People’s Biggest Fears: Heat and Hot Oil

On Sunday I had the distinct pleasure of making Parmesan truffle fries for my lovely family. (Well, at least some of my family.) Watching the fries bubble away, (after a rather scary incident during which I let the oil get way to hot and, yes, it overflowed just a little bit when I dunked the fries in), I began to understand the real reason why people invest in deep fryers, and an idea for a new “Fears” post started to form in my head.

First to settle the deep fryer question. People who want to deep fry foods are not in the least afraid of the hot oil; this is not a reason to buy a deep fryer. They buy them because what the deep fryers are really there for is to maintain the heat level of the oil. Home frying is fine as far as it goes, but it is difficult because the oil is constantly getting hotter and cooler, especially when one is using an electric stove (as I was on Sunday). In other words your first batch of fries or chicken or what have you might take 15 minutes to get crispy and the next batch only 8. The commercial deep fryer’s job, and the reason it is useful, is to maintain a constant heat level, so that you don’t have to worry about whether or not your oil will suddenly and terrifyingly overflow onto your beautiful clean stove.

But your “I buy take-out six times a week”, wants to cook more at home, first jobber is not home deep frying food. Neither is your busy Mom, or your working Dad, or your has-to-work-12-hours-a-day-to-pay-the-rent single person, all of whom also want to try and do a little more home cooking. In fact, a lot of people are far away from any notion of deep frying, and for now can’t even get over the fact that they need to use hot oil to cook their food if that is what they want to do.

Friends I have cooked for become frightened when I leave the pan on high heat for 1 1/2 to 2 minutes. They shoot glances at me like “Isn’t that pan going to shoot up into the sky?” Then I pour oil in, and people really start to freak out. “Is that hot oil?”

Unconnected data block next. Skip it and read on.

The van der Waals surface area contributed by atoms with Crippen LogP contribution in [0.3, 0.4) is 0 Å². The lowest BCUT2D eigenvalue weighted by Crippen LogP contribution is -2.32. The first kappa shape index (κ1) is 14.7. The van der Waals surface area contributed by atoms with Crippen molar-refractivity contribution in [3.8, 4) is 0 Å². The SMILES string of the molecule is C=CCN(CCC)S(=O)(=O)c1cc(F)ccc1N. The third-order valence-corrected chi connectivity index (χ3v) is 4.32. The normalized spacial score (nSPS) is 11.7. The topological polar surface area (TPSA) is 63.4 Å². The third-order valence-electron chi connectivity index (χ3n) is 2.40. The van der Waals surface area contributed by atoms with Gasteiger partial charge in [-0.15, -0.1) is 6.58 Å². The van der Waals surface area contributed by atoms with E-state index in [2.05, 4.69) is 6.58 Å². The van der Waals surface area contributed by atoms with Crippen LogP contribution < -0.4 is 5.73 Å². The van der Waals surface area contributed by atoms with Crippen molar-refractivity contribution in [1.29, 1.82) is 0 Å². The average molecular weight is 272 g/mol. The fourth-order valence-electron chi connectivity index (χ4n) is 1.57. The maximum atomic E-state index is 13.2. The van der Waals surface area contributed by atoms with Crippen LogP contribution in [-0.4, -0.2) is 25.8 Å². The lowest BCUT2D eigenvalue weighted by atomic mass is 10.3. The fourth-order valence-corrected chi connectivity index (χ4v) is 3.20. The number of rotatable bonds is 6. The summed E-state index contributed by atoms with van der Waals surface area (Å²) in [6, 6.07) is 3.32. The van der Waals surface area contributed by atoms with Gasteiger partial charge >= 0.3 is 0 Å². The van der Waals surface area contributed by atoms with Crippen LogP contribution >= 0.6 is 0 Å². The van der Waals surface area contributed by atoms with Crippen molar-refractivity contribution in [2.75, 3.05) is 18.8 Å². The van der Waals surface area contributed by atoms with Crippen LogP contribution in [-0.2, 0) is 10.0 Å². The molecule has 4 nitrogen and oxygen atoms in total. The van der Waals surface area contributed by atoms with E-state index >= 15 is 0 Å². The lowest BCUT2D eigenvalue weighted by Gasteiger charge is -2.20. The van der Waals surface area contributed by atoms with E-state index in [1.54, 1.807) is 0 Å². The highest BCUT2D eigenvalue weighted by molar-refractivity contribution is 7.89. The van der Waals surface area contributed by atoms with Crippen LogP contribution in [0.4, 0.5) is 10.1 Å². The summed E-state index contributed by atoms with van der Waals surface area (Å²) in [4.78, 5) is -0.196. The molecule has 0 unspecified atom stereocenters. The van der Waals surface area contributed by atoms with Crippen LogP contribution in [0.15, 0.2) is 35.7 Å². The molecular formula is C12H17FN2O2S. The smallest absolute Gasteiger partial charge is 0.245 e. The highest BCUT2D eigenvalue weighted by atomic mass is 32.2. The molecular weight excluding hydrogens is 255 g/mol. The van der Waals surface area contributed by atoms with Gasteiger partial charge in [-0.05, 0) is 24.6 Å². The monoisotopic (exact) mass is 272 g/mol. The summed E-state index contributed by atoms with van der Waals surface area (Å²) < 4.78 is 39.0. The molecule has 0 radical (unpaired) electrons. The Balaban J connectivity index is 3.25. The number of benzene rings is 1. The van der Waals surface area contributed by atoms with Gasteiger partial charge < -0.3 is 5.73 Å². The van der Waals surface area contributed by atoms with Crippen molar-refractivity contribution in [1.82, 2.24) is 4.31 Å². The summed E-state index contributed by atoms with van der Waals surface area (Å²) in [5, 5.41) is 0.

Yes. Yes it is. And, believe me, it is your friend. It loves you and you should love it back. You should also treat it with respect and care. But really, that is all it requires to offer you its unbridled affection.

Yes you might get burned. More than once. It will hurt. But you will get over it. And the payoff is unbelievable. Hot oil gives you the sear you desperately want on your steak and  chicken, but you are too afraid of heat to acquire (although, be warned any meat you cook must also be dry in order to get a sear). Hot oil also gives your kitchen that amazing smell that will have your family or guests wondering “What are you cooking?” Hot oil allows you to actually fry an egg, or sautee some vegetables. Your veggies will be bland if they do not have some color on them: and it must be the color brown, from the sear they get, as they come in contact with the hot oil.

I’ve already talked about how fat and seasoning are really basic flavor builders. Well this is the third absolutely necessary one. Everything else is really just for show or decoration. For example, your steak will taste amazing if it is well-marbled (has fat in it), if you season it, and if you allow that first contact with the pan to be one of high heat and hot oil. All the other trappings (Black pepper!, cheese(blue of course)!, balsamic!, red wine reduction! mushrooms! THYME!) are just to add to what already tastes amazing. Trying to use them to fix your cut of meat is pointless.

Now while oil will splatter a bit, that is nothing to be afraid of. When you can feel the heat from your pan about 2 inches above it with your hand, you are ready to pour the oil in. Once the oil starts to shimmer and move on its own, it is ready for your ingredient. Allow whatever you are searing or sauteeing to stay on this high heat for a good minute or so without stirring to get that color, and then begin to mix. Once you start to feel like you have to mix it too often or the color is looking a little dark, so after about a total of three minutes in the pan or so, turn your heat down to medium to finish the cooking process. You will be golden!


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